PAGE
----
By applying contemporary evolutionary and ecological theory to the restoration of declining populations, scientists and managers can open the door to innovations in conservation. I am investigating the effects of captive breeding and inadvertent, artificial selection on the behaviour, growth, morphology and survival of endangered Atlantic salmon populations in captivity and in the wild in collaboration with Dr. Pat O'Reilly (Fisheries and Oceans Canada, Halifax). We employ wild releases, electrofishing, microsatellite-based parentage assignment, extensive pedigree and behavioural experiments to address questions directly related to the restoration of Atlantic salmon populations. This work builds on my Master's experience (University of Maine) identifying variation and local adaptation within a Distinct Population Segment of endangered Atlantic salmon in Maine. If I've learned one thing studying biology, the study of life, it's that science isn't all that life has to offer. Outside of my research, I enjoy being involved with student organizations and leadership, sports, barbecuing, fishing, paddling, camping, teaching and Scotch.
Gwyn Mason (firstname.lastname@example.org):
The capacity of populations to evolve quickly is central to population-scale responses to climatic change and anthropogenic stress. As such, I am characterizing the presence and magnitude of recent adaptive divergence (rapid evolution) in an introduced population of Atlantic salmon (Salmo salar) on the Avalon Peninsula of Newfoundland. This will be conducted by using genetic and experimental comparisons with the source population.
In 1984, the Salmon Association of Eastern Newfoundland implemented an enhancement project in Rocky River, the largest watershed on the peninsula (~300 km2) by stocking the river with fry in order to establish an anadromous Atlantic salmon run. The fry were taken from the broodstock of the neighbouring Little Salmonier River. Since that time, a salmon run has been established and I am researching whether the Rocky River population has experienced adaptive evolution in the 30 years post-introduction.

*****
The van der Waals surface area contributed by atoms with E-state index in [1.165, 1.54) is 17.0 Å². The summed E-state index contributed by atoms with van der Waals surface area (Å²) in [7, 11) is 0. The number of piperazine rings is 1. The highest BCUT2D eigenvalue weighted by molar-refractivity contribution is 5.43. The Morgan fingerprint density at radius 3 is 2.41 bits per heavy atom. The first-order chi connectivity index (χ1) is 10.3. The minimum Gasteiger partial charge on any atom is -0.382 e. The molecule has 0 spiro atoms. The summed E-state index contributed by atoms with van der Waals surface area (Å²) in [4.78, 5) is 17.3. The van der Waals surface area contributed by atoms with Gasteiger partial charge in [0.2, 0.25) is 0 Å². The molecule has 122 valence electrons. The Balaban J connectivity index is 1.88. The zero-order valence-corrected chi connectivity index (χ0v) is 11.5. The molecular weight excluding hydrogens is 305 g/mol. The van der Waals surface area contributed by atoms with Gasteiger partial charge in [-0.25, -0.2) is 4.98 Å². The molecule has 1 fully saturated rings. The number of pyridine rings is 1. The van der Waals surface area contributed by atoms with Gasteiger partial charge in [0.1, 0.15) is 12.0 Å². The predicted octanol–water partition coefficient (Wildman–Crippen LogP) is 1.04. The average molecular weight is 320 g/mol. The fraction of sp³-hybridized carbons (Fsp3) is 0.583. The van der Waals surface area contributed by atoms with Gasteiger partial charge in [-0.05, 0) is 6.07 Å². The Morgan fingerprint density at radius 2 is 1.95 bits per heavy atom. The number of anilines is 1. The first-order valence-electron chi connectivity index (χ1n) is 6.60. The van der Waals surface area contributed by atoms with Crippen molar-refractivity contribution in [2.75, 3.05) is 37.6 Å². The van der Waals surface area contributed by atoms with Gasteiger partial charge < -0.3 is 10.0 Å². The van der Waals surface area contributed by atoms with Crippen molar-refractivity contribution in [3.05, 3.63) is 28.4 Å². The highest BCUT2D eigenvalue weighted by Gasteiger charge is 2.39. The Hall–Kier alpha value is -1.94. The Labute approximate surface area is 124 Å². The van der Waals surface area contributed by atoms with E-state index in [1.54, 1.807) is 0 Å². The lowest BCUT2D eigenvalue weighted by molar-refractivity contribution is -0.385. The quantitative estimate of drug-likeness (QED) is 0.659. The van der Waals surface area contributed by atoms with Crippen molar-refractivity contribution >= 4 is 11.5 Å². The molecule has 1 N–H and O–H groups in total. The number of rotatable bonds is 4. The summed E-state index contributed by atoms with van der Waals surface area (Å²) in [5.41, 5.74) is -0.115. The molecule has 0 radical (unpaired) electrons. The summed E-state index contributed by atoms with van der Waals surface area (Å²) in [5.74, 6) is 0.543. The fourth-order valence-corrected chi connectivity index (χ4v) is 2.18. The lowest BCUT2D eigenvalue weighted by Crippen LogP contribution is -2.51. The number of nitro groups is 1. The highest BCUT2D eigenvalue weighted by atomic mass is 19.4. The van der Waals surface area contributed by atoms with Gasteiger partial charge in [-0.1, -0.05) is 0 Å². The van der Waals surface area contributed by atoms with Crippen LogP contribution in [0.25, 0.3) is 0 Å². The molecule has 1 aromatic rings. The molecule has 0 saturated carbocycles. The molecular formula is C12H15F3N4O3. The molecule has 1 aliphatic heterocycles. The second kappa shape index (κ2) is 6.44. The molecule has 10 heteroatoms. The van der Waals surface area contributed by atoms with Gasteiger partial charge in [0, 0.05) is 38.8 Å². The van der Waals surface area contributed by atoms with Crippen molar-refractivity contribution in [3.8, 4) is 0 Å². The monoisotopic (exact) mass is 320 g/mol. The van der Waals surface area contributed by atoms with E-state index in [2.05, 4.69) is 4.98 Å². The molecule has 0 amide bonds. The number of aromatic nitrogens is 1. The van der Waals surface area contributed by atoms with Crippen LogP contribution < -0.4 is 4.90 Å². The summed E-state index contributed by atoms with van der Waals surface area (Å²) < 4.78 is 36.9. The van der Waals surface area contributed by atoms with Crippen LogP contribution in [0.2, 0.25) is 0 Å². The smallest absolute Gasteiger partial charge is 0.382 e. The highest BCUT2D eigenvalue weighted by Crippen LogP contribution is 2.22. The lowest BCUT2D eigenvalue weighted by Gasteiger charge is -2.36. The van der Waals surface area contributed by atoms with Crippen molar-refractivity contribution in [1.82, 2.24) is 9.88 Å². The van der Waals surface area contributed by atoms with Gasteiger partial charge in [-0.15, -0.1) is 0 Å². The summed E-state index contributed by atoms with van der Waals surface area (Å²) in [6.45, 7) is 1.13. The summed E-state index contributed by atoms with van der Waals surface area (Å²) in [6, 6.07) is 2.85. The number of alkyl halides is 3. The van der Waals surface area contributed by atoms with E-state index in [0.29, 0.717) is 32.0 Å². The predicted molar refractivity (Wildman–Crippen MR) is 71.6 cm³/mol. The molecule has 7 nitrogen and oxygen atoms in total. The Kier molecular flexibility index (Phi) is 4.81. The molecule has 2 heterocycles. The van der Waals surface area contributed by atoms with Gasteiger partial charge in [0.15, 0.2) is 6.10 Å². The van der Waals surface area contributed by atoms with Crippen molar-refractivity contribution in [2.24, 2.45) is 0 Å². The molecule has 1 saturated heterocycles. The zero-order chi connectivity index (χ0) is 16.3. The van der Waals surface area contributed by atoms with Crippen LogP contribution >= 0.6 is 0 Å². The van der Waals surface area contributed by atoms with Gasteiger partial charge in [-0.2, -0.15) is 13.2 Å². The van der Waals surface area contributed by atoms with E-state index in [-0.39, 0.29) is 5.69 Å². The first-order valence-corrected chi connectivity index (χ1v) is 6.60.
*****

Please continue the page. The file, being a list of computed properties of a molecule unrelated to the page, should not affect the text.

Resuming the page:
This will be conducted by (1) quantifying recent genetic and genomic divergence by analyzing microsatellite loci and genome-wide single nucleotide polymorphisms (SNPs) and (2) using reciprocal transplants to test experimentally whether local adaptation has arisen in the 4-5 generations since introduction. This work will explore the potential for rapid evolution in a species currently threatened or endangered throughout much of its native North American range.
When I'm not chasing after fish in a river or taking measurements in the lab, you can usually find me broadening my movie database, playing rugby, travelling, or deciding what kind of tea to try next
Ian Hamilton (email@example.com):
With mounting pressure being put on shark populations, it is more important than ever to construct effective management of such vital apex predators. My research involves studying the dynamics of mangrove creek nursery systems in the Bahamas with special focus on the lemon shark, Negaprion brevirostris. The lemon shark is a large bodied, coastal predator regularly found in almost all marine environments in the Bahamas. The main focus of my work involves examination of predator prey relationships and how it affects juvenile lemon sharks during early ontogeny. Most of my research takes place within the many mangrove creek systems found on Eleuthera Island, The Bahamas. I work in partnership with the Cape Eleuthera Institute as a researcher, as well as teaching a shark field ecology course at The Island School. I have been lucky enough to be able to connect my passions with my research in not only studying sharks, but aiding in the ongoing effort to conserve and protect these majestic creatures.